Sunday, August 24, 2008
As Dimitar Berbatov Heads To Utd, Who's To Blame? And What Do Spurs Do Now?
The death knell rang on Dimitar Berbatov's time at Tottenham Hotspur on Saturday after he was left out of the squad to face Roy Keane's improving Sunderland.
Berbatov had returned to Tottenham after international duty with Bulgaria, (where he scored twice) in what Juande Ramos (Tottenham Head Coach) described as "an unfit mental state" and was subsequently dropped. Berbatov was then fined a weeks wages £56k and told to report back for duty on Tuesday. According to media outlets Ramos was then due to have clear the air talks with the Manchester United target...
However with the comments coming from White Hart Lane today it appears as if Berbatov is now an unwanted distraction and the sooner he moves on the better for both club and player alike. Ramos believes that Berbatov's presence is now providing a "physchlogical distraction to the players" and that the team is suffering because they now only have one recognised centre forward in the misfiring Darren Bent.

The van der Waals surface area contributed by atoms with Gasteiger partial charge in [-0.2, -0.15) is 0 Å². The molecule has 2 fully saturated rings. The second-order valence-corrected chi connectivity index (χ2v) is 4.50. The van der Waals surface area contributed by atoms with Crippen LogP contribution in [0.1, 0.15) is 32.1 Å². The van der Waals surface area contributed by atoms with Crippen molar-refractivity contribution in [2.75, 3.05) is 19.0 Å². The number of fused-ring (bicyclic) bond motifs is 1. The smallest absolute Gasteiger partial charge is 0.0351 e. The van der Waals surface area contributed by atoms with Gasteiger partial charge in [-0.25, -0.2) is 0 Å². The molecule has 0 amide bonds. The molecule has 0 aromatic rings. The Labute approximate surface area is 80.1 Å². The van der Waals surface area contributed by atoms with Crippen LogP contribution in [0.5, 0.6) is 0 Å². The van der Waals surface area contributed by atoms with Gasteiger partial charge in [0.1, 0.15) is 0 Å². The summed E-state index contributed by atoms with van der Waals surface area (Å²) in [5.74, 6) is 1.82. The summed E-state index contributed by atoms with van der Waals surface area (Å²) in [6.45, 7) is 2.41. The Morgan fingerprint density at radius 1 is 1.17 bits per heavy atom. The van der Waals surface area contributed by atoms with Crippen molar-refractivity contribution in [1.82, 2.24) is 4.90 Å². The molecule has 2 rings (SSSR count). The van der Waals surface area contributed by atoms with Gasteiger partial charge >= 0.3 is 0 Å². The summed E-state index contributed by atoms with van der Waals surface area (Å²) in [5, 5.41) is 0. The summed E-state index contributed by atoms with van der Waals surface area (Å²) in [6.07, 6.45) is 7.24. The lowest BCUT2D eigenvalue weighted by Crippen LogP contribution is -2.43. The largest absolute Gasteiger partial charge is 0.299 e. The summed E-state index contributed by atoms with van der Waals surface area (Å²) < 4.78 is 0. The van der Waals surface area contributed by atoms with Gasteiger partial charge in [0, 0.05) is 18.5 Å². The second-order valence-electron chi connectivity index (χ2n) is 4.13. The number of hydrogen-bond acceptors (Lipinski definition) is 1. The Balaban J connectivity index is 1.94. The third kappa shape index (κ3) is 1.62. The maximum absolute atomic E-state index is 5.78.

In direct contrast to the managers statement is Tottenham defender Jonathan Woodgate who believes the players should shoulder the blame for the two defeats and that it was Berbatov's fault is "bull."
Ramos has now asked for time in finding a replacement for Berbatov, a player who won't be easy to replace. Players being mentioned at this early stage include Dean Ashton (West Ham), Roque Santa Cruz (Blackburn), Fredi Kanoute (Sevilla) and Radaman Falcao (River Plate). Roman Pavlyuchenko (Spartak Moscow) has also been mentioned and would look like the preferred replacement, especially if he could be partnered with his international teammate Andrei Arshavin,with the latter as replacement for Robbie Keane (Liverpool).
Berbatov wanting to move to a team like Manchester United at this stage of his career is understandable. Not only will this move provide him with a much greater chance of medals. It will also provide the financial means to set him and his family up for the rest of their lives.
The manner in which he has gone about engineering the move is what is wrong with football at the moment. (See Article: Is it time UEFA changed format of the Champions League.)
There's an old saying "Fool me once, shame on you. Fool me twice shame on me" And for Spurs to lose three top class centre forwards in nine months and to lose both of their star players without a replacements on the horizon draws attention to the lack of cohesion in the Spurs management structure.
And for this, Spurs only have themselves to blame.